Mics were thrust in her face as she stepped toward the front stairs.
“How do you feel about Ray Bartello’s murder?”
“Do you have a statement for the press?”
“Is it true that your drawing predicted Bartello’s death?”
“Why would you draw him eyeless?”
“Are you the murderer?”
She waited until that last crappy question—more an accusation—to say anything. Then she stared at the reporter. With scalding rage contained in a deceptively quiet hiss, she said, “Ray Bartello was a good friend of mine. I’m heartbroken by his passing.”
She glanced at Oryn for moral support. His slightly narrowed eyes seemed to say, Go slow, you don’t owe them. She agreed. After the supernatural attacks, she was not going to hint that she knew a damn thing, because the more that bad entities knew she was trying to figure out the case, the more they would try to maul, even kill her. Oryn gave a faint nod, his eyes tinting green. She went on.
“I know nothing about how this happened. You could camp here for days, and I still couldn’t tell you more. The proper place to provide any tips or leads is to the Savannah Police.”
As she pushed through the group, Oryn walked slightly behind her, since the reporters were busy photographing them together, no doubt fuel for salacious media.
“How do you know Miss LeBlanc? Are you dating her?” some ballsy reporter asked Oryn. He didn’t answer.
“Did you know Ray Bartello? Did you or Miss LeBlanc have a fight earlier on the day he was found?” asked another.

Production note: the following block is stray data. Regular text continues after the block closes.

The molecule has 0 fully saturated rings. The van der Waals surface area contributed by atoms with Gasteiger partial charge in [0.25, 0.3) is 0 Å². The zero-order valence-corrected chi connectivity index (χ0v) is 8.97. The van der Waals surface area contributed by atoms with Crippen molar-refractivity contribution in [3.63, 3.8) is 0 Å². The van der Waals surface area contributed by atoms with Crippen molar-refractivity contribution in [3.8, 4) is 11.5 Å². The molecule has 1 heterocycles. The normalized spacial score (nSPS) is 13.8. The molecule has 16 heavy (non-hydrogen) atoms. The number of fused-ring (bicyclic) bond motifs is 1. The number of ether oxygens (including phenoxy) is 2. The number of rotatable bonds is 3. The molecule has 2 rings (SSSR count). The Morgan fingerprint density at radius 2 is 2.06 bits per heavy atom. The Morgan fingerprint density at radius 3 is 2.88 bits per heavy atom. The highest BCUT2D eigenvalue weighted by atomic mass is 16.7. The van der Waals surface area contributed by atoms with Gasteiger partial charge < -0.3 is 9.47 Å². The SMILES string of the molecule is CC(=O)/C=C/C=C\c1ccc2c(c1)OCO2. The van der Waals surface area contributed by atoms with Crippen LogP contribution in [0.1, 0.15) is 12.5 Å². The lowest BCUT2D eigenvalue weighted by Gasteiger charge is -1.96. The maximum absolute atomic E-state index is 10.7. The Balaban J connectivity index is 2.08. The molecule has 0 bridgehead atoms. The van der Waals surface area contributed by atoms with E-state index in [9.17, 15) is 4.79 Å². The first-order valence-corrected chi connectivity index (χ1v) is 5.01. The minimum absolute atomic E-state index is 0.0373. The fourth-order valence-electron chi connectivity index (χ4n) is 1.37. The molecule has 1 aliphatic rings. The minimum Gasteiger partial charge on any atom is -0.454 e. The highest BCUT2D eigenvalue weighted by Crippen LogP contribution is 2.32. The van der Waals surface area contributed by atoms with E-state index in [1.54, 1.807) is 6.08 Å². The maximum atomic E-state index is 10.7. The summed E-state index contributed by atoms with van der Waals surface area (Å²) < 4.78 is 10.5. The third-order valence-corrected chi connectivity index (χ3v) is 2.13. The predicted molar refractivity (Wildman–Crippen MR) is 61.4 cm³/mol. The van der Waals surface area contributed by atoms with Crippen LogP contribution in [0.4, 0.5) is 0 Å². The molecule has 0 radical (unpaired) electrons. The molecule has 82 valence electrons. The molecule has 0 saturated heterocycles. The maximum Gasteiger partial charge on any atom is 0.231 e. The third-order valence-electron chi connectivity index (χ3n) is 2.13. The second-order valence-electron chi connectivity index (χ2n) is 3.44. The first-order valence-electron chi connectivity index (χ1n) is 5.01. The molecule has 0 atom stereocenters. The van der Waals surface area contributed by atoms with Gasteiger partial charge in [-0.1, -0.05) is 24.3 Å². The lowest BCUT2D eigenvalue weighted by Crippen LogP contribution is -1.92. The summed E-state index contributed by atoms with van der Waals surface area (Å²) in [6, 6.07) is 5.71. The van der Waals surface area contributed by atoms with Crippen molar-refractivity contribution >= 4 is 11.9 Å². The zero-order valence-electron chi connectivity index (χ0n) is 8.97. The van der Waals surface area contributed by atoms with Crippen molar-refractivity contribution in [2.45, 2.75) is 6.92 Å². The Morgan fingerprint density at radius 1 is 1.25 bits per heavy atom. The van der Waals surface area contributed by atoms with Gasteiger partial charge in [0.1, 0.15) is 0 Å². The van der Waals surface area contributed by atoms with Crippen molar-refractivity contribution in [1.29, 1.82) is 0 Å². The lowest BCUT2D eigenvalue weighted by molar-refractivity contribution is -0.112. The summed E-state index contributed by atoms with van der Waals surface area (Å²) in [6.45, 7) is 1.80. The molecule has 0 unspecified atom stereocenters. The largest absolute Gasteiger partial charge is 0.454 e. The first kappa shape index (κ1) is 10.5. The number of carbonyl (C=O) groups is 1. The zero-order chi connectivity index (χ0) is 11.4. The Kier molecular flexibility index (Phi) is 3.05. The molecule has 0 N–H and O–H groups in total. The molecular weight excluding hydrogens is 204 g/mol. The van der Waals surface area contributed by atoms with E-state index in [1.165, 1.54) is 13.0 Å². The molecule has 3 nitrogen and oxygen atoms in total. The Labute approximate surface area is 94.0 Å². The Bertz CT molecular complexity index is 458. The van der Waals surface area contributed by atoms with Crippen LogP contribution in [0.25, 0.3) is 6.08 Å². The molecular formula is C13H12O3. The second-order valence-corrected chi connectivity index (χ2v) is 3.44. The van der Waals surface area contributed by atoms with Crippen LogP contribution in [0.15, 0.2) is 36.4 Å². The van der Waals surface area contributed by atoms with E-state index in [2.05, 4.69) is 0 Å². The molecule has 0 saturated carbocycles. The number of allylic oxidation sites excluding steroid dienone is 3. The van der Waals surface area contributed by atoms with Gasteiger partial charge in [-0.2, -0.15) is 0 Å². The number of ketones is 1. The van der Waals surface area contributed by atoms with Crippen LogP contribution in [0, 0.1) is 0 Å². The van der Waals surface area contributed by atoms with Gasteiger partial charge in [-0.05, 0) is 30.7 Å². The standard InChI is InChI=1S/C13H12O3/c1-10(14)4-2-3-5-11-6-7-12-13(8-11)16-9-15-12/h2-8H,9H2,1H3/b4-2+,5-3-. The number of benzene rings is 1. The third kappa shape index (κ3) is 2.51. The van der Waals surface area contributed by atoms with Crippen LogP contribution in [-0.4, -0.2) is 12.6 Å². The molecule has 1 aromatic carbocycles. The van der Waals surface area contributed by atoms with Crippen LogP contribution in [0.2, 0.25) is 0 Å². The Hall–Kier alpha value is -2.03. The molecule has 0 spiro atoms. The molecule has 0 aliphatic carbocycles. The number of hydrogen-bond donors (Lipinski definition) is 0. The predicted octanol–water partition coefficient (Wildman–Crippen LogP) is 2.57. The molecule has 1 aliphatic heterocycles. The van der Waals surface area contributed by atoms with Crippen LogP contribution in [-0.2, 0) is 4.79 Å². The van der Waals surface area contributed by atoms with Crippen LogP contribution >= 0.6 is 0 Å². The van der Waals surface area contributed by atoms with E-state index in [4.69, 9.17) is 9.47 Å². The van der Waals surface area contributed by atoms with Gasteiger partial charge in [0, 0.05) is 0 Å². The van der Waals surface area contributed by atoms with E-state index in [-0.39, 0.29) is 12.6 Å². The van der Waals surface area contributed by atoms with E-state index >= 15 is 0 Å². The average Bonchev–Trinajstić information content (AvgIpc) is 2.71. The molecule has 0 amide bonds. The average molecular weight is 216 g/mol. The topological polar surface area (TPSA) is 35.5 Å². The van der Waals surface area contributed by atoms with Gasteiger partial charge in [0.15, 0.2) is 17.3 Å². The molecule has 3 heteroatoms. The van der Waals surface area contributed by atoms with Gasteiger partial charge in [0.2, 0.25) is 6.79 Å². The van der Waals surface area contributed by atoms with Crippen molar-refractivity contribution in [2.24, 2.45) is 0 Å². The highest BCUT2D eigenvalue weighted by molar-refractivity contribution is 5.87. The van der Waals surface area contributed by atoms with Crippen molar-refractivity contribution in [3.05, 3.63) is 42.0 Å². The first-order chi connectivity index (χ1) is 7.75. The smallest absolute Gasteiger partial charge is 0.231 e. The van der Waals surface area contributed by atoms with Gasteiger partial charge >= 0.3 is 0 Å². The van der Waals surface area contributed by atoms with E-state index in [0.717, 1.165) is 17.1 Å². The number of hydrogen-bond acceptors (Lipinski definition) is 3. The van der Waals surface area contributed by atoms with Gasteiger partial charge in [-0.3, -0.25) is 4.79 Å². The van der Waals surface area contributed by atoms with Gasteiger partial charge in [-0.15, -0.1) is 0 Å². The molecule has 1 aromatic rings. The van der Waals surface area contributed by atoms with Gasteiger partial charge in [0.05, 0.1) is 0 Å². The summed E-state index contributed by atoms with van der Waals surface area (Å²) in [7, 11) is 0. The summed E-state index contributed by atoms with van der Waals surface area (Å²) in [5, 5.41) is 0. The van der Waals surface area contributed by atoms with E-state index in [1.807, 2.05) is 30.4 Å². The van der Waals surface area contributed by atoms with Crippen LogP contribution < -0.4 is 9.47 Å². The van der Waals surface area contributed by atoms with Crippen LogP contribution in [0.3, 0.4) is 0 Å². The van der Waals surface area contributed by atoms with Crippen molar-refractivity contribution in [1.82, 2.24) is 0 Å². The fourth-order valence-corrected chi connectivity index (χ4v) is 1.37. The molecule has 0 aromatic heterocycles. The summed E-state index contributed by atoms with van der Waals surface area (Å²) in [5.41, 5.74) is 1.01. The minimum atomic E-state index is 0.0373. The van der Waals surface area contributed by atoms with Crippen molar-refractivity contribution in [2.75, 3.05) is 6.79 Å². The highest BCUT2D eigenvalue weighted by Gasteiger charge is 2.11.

“Can you tell us anything more about the case?” asked a third.
Oryn face wrinkled in disgust. “Look, Miss LeBlanc needs peace. She’s said what she can. Yes, we’re friends, not that it’s your business,” he added sharply. “You may as well go get some sleep. Camping out here won’t get you what you seek.” He swept his arm around
Celestine, and they hurried up the stone stairs leading to her place.
Oryn stopped on the stoop while Celestine unlocked the door. “So, I’ll see you at class tomorrow? Will you be okay?” he asked. “If you want, I can cast a few air wards around the house so you can get a worry-free night’s sleep. Otherwise—”
“It’s not your job to protect me,” she said, gazing up at him and realizing how very much taller he was, next to her five-foot, seven-inch frame. Good goddess, the man must be six and a half feet tall if he’s an inch.